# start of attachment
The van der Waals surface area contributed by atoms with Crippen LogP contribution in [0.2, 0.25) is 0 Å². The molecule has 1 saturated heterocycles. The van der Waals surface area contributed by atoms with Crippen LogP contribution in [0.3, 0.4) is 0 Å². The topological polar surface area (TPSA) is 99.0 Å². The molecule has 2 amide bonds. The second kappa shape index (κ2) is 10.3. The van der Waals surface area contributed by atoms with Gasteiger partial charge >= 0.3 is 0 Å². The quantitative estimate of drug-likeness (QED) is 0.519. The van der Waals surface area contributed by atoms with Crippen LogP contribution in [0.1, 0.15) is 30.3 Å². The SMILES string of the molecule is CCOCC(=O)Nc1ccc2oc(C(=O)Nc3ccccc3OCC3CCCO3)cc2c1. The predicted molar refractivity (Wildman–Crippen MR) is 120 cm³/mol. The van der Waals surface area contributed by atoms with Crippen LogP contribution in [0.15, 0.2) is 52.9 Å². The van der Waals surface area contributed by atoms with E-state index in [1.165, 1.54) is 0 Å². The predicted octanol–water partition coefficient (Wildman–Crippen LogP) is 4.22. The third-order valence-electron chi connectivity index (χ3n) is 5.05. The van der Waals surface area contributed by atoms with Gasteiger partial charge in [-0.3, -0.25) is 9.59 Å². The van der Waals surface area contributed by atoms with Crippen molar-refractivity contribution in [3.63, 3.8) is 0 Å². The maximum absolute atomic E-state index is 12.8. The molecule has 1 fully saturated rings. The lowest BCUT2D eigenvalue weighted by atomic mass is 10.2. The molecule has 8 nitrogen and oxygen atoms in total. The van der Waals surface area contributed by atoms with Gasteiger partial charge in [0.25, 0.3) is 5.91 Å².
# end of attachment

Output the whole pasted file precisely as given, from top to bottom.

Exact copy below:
The van der Waals surface area contributed by atoms with Crippen LogP contribution in [0.2, 0.25) is 0 Å². The molecule has 1 saturated heterocycles. The van der Waals surface area contributed by atoms with Crippen LogP contribution in [0.3, 0.4) is 0 Å². The topological polar surface area (TPSA) is 99.0 Å². The molecule has 2 amide bonds. The second kappa shape index (κ2) is 10.3. The van der Waals surface area contributed by atoms with Gasteiger partial charge >= 0.3 is 0 Å². The quantitative estimate of drug-likeness (QED) is 0.519. The van der Waals surface area contributed by atoms with Crippen LogP contribution in [0.1, 0.15) is 30.3 Å². The SMILES string of the molecule is CCOCC(=O)Nc1ccc2oc(C(=O)Nc3ccccc3OCC3CCCO3)cc2c1. The predicted molar refractivity (Wildman–Crippen MR) is 120 cm³/mol. The van der Waals surface area contributed by atoms with Crippen LogP contribution in [0.15, 0.2) is 52.9 Å². The van der Waals surface area contributed by atoms with E-state index in [1.165, 1.54) is 0 Å². The predicted octanol–water partition coefficient (Wildman–Crippen LogP) is 4.22. The third-order valence-electron chi connectivity index (χ3n) is 5.05. The van der Waals surface area contributed by atoms with Gasteiger partial charge in [-0.3, -0.25) is 9.59 Å². The van der Waals surface area contributed by atoms with Crippen molar-refractivity contribution in [3.63, 3.8) is 0 Å². The maximum absolute atomic E-state index is 12.8. The molecule has 1 fully saturated rings. The lowest BCUT2D eigenvalue weighted by atomic mass is 10.2. The molecule has 8 nitrogen and oxygen atoms in total. The van der Waals surface area contributed by atoms with Gasteiger partial charge in [0.25, 0.3) is 5.91 Å².